Rosewood Hotels CEO says AI robots could soon help predict what guests want

Sonia Cheng, CEO of Rosewood Hotel Group, said the future of the business will include personalized guest experiences thanks to advances in technology.

(The Washington Post illustration; Rosewood Hotel Group)

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Imagine this: You’ve been at work for a few weeks and suddenly you hear a ping. You have received an email informing you that you are late for the holiday and you are presented with a list of resorts in the cities you want to visit.

So you book a trip. When you arrive at your hotel, the staff knows your name. They know you want ocean views and extra towels and you’ll probably need a 9am wake up call. They realize you need a gluten free menu for room service and ask for a meal. delayed payment. And you didn’t have to say anything.

Sonia Cheng, CEO of Rosewood Hotel Group, is the type of personalization she envisions for the future of the hotel industry with the help of data analytics. One of the technology projects he pioneered in the Hong Kong-based private international hotel management chain, which operates more than 45 hotels in 16 countries. London, Paris, Beijing, Abu Dhabi and Shanghai.

But it’s not all on Cheng’s plate. After the pandemic took a serious toll on the hospitality and travel industry, Cheng said his company is working to attract talent during a tough workforce shortage. In addition, Cheng said the pandemic has changed the way people work and travel, which means quickly adapting and changing direction. Advice to leaders? Learn to make quick decisions and work as a team.

Cheng shared his vision for the future of the business and hotel industry. Answers have been edited for clarity.

Q: What is Rosewood’s current employment policy for corporate employees?

A: Our managers manage their teams. There is no set rule for how many days per week people should go to the office. If you really need to work from home, work from home. This is really appreciated by our partners. It’s also something that makes our company attractive to outside talent. We also remain flexible in recruiting and deploying talent worldwide.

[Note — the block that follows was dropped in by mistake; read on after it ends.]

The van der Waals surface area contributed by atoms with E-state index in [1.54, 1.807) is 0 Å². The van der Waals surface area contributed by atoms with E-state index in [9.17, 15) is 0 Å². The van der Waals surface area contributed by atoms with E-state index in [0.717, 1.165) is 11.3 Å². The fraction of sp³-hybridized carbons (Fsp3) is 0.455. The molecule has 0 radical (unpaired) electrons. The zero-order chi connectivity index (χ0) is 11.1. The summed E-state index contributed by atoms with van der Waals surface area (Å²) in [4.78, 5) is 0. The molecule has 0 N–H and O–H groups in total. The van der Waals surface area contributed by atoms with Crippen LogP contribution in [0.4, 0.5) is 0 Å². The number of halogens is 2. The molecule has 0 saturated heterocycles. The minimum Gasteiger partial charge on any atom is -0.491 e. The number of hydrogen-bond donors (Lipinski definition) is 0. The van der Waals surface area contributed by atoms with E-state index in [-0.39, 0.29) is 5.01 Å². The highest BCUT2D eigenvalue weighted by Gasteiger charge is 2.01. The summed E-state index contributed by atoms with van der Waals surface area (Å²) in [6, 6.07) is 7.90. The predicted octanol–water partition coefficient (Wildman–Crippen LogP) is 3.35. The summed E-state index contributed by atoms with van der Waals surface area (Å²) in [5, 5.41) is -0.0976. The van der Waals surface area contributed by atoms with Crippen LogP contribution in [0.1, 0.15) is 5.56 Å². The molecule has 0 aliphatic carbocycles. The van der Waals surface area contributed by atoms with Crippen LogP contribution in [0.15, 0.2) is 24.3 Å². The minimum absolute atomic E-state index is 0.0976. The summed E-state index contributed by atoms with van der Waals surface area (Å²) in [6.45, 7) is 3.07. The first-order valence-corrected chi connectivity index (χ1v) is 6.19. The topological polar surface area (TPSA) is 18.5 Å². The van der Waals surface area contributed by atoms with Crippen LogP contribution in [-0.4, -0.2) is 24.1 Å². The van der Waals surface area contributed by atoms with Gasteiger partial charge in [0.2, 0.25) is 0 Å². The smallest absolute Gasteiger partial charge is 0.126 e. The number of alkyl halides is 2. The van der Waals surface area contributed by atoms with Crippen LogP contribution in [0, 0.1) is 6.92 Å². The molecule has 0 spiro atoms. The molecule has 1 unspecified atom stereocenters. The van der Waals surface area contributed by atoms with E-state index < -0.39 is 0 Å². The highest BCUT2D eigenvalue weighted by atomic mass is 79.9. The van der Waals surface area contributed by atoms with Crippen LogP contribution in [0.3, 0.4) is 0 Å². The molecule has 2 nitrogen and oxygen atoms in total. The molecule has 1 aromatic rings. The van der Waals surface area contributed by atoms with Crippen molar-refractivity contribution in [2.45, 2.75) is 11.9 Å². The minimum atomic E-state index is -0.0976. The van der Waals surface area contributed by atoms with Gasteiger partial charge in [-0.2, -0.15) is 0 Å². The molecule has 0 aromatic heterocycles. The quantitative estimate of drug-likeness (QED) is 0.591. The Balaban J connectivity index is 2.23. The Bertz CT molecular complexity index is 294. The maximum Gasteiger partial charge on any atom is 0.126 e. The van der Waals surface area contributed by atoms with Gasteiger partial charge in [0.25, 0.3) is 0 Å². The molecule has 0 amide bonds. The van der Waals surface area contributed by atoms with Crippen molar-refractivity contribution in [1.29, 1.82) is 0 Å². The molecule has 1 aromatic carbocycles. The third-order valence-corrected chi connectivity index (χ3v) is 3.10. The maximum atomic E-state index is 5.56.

Sonia Cheng, CEO of Rosewood Hotel Group, said they have no rules limiting the number of day-to-day business partners they can work from at their luxury hotels. (Video: Washington Post)

Q: What changes can hotel staff expect in a post-pandemic world?

A: We’re looking at how we can eliminate some tedious tasks with robotics or machine learning to make things more flexible. We explore how automation and technology for the back office can simplify processes for our employees. However, we are still a human business in the hospitality industry. So there needs to be a balance between high tech and high touch. All in all, I think guests want to build that relationship with our partners, and it’s something that technology cannot replace.

Q: What learnings will you use from the pandemic in the future?

A: We must remain flexible and agile. The pandemic happened very quickly and we reacted very quickly. Contactless check-in, hybrid meetings and [new processes for] how we work in different geographies and how we understand guests’ needs. For example, in many cities, [people started taking] accommodation. We were the first hotel brand to launch stays in Hong Kong and transform Rosewood Hong Kong into an urban resort.

Q: How have travel trends changed?

A: In business travel, customers are more willing to stay longer because of the pandemic. [one place] so they can connect with their colleagues. And you can work while traveling, thanks to all the technologies developed for online collaboration. Therefore, their vacations also tend to be longer, as they plan business meetings with their vacation time. Guests also travel with larger groups and families.

Sonia Cheng, CEO of Rosewood Hotel Group, said the luxury hotel chain is trying to satisfy specific customers’ requests using online behavior and data sources. (Video: Washington Post)